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  12. Well, I can't disagree that the player culture is part of the problem, but YOU are the type of player that IS the problem. Loud-mouthed, angry players that don't get things their way, until they badger Valenti or other NERO higher-ups into changing the rules that made skill useful, into rules that make people with more real-world money and in-game goodies, rule all. The problem is that NERO does NOT operate the way it did, but I wouldn't expect a stuff gathering power gamer apologist to understand that their world experience isn't everyone's. The rules HAVE changed for the worse and min-maxing has become the way of things. "Gimmie gimmie" is what these stick jocks want, not an adventure. You want to make positive changes in NERO, take away Joe's cocaine, and maybe he'll stop getting rid of waylay, or spell-caster's usefulness. His constant depletion of chapter variants and chapter rights, forcing all NERO chapters into a cookie-cutter format that he hope to sell to WoC, has turned a once great game into a chore that people do because they feel obligated to their friends. All that being said, NERO, with all it's flaws, is still the best game going...for now.

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  13. Dude, are you high? So I'm not really sure if you're pro or anti NERO. I have no idea what you're trying to say. Are you saying that I'm to blame? Because I wrote a blog, that has been totally pro all LARP culture, and stated my opinion about a player group that I feel is dragging the game down? Because I didn't immediately freak out and blame everything on Joe?

    Don't get me wrong, Joe totally owes me an apology, and I don't think he's a particularly good businessman. A few of these changes were major (perm death, buying build), but in the long run, it wasn't and isn't going to end the game. But everyone gets so angry when anything changes, good or bad!

    8th Edition wasn't the same as 3rd Edition. Just like 9th isn't 8th, and the new game isn't the old. Games evolve. And people stop playing games because they're not having fun, and sometimes that's system related, and sometimes it's the culture. I know people who stopped playing NERO because of the PLAYERS, not because of anything Joe did.

    So, yeah, your attitude is actually the kind of attitude I was talking about. You play a certain game, and when something changes what are into, you freak out and go aggressive on anything and everything.

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  14. Hahahaha CHANGE IS THE PROBLEM. Come on man, lets keep it in perspective here, we are talking about a game. A game that has had the same basic ruleset for 10 years. Change was needed, some of the change was good, some was not so good but being afraid of all change is silly. Also I am a stick jock and I don't really whine about a whole lot. I show up to an event, I hit some stuff with foam and then I go home. Why am I a bad person for stuff questing? Why do I need an apologist? Is my game style less valid than your flurby mc flurbiton style?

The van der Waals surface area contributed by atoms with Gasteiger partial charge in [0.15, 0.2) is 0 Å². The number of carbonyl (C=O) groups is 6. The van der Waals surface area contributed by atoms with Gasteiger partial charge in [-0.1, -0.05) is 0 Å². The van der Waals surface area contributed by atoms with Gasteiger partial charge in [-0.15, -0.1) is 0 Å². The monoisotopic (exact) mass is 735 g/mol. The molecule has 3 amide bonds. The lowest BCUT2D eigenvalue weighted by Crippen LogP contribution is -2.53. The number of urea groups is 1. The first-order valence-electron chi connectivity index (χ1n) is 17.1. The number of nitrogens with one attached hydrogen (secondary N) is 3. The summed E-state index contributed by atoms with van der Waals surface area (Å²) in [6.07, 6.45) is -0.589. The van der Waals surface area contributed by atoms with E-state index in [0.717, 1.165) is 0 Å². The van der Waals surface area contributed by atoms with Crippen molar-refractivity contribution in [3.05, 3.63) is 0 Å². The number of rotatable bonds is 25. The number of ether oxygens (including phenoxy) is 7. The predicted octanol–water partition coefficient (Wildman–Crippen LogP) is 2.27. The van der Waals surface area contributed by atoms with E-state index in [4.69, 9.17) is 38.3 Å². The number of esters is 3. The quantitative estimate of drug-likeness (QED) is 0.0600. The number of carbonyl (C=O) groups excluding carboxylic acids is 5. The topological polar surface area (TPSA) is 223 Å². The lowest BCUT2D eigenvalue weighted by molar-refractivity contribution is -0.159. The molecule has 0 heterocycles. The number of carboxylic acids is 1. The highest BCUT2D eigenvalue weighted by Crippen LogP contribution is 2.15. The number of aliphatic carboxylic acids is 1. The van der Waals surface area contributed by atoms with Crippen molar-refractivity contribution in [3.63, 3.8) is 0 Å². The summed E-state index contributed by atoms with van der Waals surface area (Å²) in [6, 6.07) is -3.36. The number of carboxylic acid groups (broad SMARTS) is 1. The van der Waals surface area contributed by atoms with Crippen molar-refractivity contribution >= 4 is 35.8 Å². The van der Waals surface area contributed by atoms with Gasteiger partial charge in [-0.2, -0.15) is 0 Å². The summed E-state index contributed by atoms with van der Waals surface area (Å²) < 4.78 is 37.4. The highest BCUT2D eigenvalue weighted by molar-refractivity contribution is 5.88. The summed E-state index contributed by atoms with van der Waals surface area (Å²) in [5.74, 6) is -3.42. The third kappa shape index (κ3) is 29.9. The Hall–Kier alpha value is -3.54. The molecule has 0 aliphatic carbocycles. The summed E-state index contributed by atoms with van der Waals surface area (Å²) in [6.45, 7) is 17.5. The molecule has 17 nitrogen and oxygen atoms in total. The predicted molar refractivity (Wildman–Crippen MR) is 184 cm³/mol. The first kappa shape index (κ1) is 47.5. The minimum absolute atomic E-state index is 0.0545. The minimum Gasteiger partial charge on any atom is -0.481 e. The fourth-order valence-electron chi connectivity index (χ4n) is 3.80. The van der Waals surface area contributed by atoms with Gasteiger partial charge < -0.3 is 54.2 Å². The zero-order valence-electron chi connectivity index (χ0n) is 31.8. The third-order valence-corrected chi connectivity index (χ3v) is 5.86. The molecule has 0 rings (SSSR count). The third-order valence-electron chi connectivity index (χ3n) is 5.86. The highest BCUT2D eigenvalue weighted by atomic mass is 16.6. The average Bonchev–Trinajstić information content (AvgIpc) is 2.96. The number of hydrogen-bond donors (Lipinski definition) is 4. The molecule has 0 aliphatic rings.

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  15. i'm saying you have blamed the wrong people and put forth an argument that is based in fiction. The problem is national, and it's willingness to change the rules to benefit their friends, rather than the players as a whole. The problem is the "good 'old boys club" mentality, and the current changes to the game rules have been bad.

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  16. I made an argument based on "fiction?". In an opinion piece saying players attitudes are negative and adverse to change. Well, if you have proof to contradict that, I'd like to hear it.

    National churns through it's staff primarily through inaction. As a staff member, my biggest hurdle was the chapter owners, who all had a different image of the game and refused to compromise.

    And which changes exactly were added to benefit friends of national?

    Apart from random spouts of jargon, you haven't actually said anything. And this kind of fervent attack against anything national has caused a lot of good people to leave staff. The same staff that used to wrangle Joe.

    So, yeah. Your mentality is pretty much the problem.

    -Bill

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  17. I'll just put this in. You cannot fix the problem when the top of the pyramid is the source. You can hold it in check, but eventually...he'll get his way. He owns the place. It'll just take more steps to get where he wants the game, because there's folks that will encourage him to do so in the name of progress.

    Or someone else steps in and builds something better than what he's "put together" from what's mostly the efforts of the franchise holders. With the acrimonious disharmony of dozens of divorced or orphaned games scattered over the US from NERO's habits, I doubt anyone truly will.